For a week, the displaced people in the Marib camps are suffering a tragic situation, as torrential rains uprooted their simple homes.
Local sources in Marib province told the “Yemen Press Agency” that torrential rains in the province, since last Thursday, uprooted the camps of displaced people in the areas of Al-Wadi, Al-Jufina and Al-Baqma in the city of Marib.
The sources indicated that the displaced have been living in the street, while the leaders of the pro-coalition government did not pay attention to them.
They confirmed that the camps contained about 8,000 displaced families from the Nihm district, as well as the displaced in Al-Mail and Al-Wadi district, which contained hundreds of families of US-Saudi fighters in Al-Jawf province, who are living in humanitarian conditions. The tragedy was exacerbated by the rains, which caused the collapse of dozens of mud houses and dilapidated tents from time to time.
In this context, the Yemeni Red Crescent provided, Saturday, 500 food bags to the stricken families in the camps for the displaced in the city of Marib.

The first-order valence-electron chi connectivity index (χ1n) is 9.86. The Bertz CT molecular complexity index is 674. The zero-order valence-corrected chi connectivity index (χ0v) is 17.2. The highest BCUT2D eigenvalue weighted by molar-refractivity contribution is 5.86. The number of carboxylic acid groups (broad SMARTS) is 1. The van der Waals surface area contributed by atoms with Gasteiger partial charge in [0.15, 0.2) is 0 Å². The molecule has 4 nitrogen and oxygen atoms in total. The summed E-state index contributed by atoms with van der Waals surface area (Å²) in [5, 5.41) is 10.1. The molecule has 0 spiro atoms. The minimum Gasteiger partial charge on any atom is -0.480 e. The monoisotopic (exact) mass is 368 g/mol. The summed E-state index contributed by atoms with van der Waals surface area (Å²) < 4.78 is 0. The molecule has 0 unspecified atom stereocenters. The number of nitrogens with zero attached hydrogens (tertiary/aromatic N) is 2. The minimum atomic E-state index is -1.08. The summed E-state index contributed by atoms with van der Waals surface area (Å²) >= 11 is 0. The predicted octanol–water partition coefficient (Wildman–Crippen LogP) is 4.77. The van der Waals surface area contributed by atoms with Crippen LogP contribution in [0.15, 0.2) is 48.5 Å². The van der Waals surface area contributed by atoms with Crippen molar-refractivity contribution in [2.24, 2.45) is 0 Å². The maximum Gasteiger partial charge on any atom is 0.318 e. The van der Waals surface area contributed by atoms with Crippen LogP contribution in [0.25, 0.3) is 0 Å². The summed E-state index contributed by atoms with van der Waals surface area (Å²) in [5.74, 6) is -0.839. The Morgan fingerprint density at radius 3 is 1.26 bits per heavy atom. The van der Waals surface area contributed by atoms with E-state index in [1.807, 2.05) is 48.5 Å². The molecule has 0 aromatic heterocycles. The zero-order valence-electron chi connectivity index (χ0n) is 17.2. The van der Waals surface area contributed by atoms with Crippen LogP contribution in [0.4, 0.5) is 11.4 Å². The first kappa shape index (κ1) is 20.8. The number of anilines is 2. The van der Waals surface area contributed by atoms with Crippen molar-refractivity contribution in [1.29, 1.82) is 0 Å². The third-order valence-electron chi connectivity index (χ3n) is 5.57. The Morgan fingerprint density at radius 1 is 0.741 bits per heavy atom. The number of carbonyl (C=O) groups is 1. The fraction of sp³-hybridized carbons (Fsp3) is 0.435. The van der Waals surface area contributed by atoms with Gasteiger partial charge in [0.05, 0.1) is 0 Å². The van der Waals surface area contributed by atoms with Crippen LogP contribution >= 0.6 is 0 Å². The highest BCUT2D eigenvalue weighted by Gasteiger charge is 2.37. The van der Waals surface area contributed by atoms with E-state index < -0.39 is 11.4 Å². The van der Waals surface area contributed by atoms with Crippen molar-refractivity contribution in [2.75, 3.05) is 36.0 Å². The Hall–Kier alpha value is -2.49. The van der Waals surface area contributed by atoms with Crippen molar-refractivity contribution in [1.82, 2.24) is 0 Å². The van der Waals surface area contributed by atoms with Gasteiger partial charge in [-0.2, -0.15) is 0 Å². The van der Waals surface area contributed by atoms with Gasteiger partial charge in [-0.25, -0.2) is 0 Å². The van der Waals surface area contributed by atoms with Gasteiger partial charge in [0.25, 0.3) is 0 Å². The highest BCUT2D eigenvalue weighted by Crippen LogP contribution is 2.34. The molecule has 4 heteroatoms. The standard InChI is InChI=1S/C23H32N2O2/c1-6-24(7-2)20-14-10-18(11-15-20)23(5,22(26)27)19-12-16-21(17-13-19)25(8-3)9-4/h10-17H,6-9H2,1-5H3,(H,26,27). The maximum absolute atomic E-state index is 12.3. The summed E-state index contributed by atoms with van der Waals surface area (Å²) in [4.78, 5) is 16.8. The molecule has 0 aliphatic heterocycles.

The International Organization for Migration said last Thursday, in a brief statement on the Twitter platform: “Sudden floods in Marib continue to cause severe damage to the shelters of thousands of displaced people.”
IOM and Yemen Red Crescent teams are on the ground providing health care, shelter, sanitation and emergency relief items to more than 3,400 families.
Most of the displaced families in the camps of Al-Madina and Al-Wadi districts lack the minimum necessities of living, as some IDPs sleep on the ground and spend difficult nights in the desert climate, which is very cold due to wind and rain.
A recent report in Marib province, east of Yemen, revealed a large spread of deadly and infectious diseases within the camps for the displaced, amid the complete absence of any medical clinics and health care inside the camps.
The Displaced Persons Management Unit in Marib says that only two camps out of 194 have health units, while the rest of the camps lack health units and do not receive medicine in a timely and prompt manner.
Recent statistics of the Executive Unit for the Management of IDPs Camps in the city stated that (348) camps lack health services, (69%) of the total camps, noting that 26,102 individuals in those camps suffer from infectious diseases such as malaria, watery diarrhea and skin diseases.
In addition, 26,253 displaced persons have chronic diseases, while 56,037 others have disabilities, suffering from health problems in hearing, sight and inability to move, according to the report.